I am the property manager representing the owner.
The tenants have run away without paying 6 months worth of rent, and I finally found where they work.
Can I list their address as their work address on the SC-100?
Also can I, as property manager, sue the tenants? Or must it be the landlord?
Yes, a property manager can sue for breach of lease (as well as for unlawful detainer) if the property manager has a contract with the property owner, and the property manager signed the lease, collected the rents, and maintained the property.
California Code of Civil Procedure section 369(a)(3) allows the property manager to sue because a person may sue if he/she made a contract "for the benefit of another."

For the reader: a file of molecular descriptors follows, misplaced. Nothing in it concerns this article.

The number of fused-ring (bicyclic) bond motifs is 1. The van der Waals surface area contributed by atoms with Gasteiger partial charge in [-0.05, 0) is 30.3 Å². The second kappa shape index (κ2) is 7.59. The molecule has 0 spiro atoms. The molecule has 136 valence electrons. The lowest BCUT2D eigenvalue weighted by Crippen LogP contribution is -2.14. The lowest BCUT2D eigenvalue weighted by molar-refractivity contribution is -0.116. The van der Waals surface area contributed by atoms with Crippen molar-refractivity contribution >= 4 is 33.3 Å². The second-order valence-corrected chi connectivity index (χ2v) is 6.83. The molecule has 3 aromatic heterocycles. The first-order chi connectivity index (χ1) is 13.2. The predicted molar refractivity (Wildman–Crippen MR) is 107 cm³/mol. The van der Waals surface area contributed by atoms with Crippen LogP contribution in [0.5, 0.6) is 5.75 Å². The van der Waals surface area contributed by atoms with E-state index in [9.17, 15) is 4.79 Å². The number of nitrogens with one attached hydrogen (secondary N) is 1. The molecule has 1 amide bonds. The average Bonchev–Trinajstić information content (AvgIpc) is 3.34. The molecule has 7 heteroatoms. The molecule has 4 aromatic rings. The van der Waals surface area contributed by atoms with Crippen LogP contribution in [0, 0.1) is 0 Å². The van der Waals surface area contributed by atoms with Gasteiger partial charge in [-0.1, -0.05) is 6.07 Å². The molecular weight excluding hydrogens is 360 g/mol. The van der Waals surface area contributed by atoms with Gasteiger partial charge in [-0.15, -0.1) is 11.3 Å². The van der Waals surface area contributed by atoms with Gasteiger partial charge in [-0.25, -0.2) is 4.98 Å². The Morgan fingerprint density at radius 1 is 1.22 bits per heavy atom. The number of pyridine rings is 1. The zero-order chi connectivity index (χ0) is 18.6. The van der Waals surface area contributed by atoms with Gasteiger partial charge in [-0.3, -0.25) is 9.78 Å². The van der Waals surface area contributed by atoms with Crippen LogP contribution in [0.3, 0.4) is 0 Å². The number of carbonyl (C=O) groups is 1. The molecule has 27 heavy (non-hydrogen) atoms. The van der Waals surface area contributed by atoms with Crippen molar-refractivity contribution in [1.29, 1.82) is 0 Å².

Yes, you can use their work address on the Plaintiff's Claim form SC-100.
Frank W. Chen is licensed to practice law in the State of California only. The information presented here is general in nature and is not intended, nor should be construed, as legal advice. This posting does not create any attorney-client relationship with the author. For specific advice about your particular situation, consult your own attorney.
I agree with Mr. Chen's answer. I would just add that you may want to consider getting a prejudgment attachment when you commence the lawsuit. It will give you a great chance at an early settlement of the litigation without spending much money, and help you assess whether you will ultimately be able to collect once you obtain a judgment.
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